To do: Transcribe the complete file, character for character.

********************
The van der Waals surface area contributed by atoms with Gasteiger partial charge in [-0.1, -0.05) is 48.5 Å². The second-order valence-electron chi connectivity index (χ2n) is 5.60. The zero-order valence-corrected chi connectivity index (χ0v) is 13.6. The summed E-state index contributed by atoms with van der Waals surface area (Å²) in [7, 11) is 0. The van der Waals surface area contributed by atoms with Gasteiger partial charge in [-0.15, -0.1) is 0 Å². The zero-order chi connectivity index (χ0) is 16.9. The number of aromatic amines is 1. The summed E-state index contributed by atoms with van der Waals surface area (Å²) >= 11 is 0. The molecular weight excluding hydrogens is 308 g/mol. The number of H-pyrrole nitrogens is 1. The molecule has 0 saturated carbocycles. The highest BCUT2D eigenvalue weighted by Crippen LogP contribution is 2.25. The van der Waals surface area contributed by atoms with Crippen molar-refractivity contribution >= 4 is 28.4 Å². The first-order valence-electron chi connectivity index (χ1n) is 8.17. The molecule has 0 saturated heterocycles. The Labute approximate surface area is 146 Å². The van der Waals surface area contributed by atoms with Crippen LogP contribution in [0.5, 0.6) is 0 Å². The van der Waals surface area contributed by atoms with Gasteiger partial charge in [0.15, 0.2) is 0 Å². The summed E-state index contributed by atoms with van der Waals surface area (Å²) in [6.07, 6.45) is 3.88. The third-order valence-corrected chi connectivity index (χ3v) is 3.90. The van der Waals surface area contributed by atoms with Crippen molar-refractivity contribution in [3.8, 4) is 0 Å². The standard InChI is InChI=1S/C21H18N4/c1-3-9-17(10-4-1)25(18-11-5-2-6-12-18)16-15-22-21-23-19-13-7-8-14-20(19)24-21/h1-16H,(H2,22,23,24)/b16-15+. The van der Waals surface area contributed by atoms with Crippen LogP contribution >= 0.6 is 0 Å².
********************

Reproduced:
The van der Waals surface area contributed by atoms with Gasteiger partial charge in [-0.1, -0.05) is 48.5 Å². The second-order valence-electron chi connectivity index (χ2n) is 5.60. The zero-order valence-corrected chi connectivity index (χ0v) is 13.6. The summed E-state index contributed by atoms with van der Waals surface area (Å²) in [7, 11) is 0. The van der Waals surface area contributed by atoms with Gasteiger partial charge in [-0.15, -0.1) is 0 Å². The zero-order chi connectivity index (χ0) is 16.9. The number of aromatic amines is 1. The summed E-state index contributed by atoms with van der Waals surface area (Å²) >= 11 is 0. The molecular weight excluding hydrogens is 308 g/mol. The number of H-pyrrole nitrogens is 1. The molecule has 0 saturated carbocycles. The highest BCUT2D eigenvalue weighted by Crippen LogP contribution is 2.25. The van der Waals surface area contributed by atoms with Crippen molar-refractivity contribution >= 4 is 28.4 Å². The first-order valence-electron chi connectivity index (χ1n) is 8.17. The molecule has 0 saturated heterocycles. The Labute approximate surface area is 146 Å². The van der Waals surface area contributed by atoms with Crippen LogP contribution in [0.5, 0.6) is 0 Å². The van der Waals surface area contributed by atoms with Gasteiger partial charge in [0.15, 0.2) is 0 Å². The summed E-state index contributed by atoms with van der Waals surface area (Å²) in [6.07, 6.45) is 3.88. The third-order valence-corrected chi connectivity index (χ3v) is 3.90. The van der Waals surface area contributed by atoms with Crippen molar-refractivity contribution in [3.8, 4) is 0 Å². The standard InChI is InChI=1S/C21H18N4/c1-3-9-17(10-4-1)25(18-11-5-2-6-12-18)16-15-22-21-23-19-13-7-8-14-20(19)24-21/h1-16H,(H2,22,23,24)/b16-15+. The van der Waals surface area contributed by atoms with Crippen LogP contribution >= 0.6 is 0 Å².